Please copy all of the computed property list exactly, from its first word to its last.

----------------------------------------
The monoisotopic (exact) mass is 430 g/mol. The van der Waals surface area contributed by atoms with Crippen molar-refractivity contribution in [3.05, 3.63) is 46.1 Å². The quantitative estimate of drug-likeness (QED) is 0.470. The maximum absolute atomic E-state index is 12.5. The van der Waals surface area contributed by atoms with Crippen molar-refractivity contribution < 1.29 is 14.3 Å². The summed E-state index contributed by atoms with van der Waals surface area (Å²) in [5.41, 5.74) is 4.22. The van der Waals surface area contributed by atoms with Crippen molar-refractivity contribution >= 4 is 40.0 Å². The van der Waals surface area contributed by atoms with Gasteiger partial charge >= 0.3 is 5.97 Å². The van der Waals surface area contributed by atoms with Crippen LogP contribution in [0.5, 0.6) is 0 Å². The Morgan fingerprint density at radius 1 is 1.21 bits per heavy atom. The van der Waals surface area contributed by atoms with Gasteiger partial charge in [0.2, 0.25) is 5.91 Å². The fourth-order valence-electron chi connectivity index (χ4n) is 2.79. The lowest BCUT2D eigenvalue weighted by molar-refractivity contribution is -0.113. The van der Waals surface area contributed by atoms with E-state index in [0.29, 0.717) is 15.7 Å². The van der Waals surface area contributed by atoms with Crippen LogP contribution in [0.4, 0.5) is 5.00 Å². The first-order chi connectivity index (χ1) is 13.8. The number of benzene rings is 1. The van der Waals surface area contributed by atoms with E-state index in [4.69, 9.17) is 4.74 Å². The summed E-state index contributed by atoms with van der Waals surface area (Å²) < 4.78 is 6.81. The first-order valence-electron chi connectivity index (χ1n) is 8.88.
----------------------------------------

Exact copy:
The monoisotopic (exact) mass is 430 g/mol. The van der Waals surface area contributed by atoms with Crippen molar-refractivity contribution in [3.05, 3.63) is 46.1 Å². The quantitative estimate of drug-likeness (QED) is 0.470. The maximum absolute atomic E-state index is 12.5. The van der Waals surface area contributed by atoms with Crippen molar-refractivity contribution < 1.29 is 14.3 Å². The summed E-state index contributed by atoms with van der Waals surface area (Å²) in [5.41, 5.74) is 4.22. The van der Waals surface area contributed by atoms with Crippen molar-refractivity contribution >= 4 is 40.0 Å². The van der Waals surface area contributed by atoms with Gasteiger partial charge >= 0.3 is 5.97 Å². The van der Waals surface area contributed by atoms with Crippen LogP contribution in [0.5, 0.6) is 0 Å². The Morgan fingerprint density at radius 1 is 1.21 bits per heavy atom. The van der Waals surface area contributed by atoms with Gasteiger partial charge in [0.2, 0.25) is 5.91 Å². The fourth-order valence-electron chi connectivity index (χ4n) is 2.79. The lowest BCUT2D eigenvalue weighted by molar-refractivity contribution is -0.113. The van der Waals surface area contributed by atoms with E-state index in [0.29, 0.717) is 15.7 Å². The van der Waals surface area contributed by atoms with Crippen LogP contribution in [0.4, 0.5) is 5.00 Å². The first-order chi connectivity index (χ1) is 13.8. The number of benzene rings is 1. The van der Waals surface area contributed by atoms with E-state index in [4.69, 9.17) is 4.74 Å². The summed E-state index contributed by atoms with van der Waals surface area (Å²) < 4.78 is 6.81. The first-order valence-electron chi connectivity index (χ1n) is 8.88.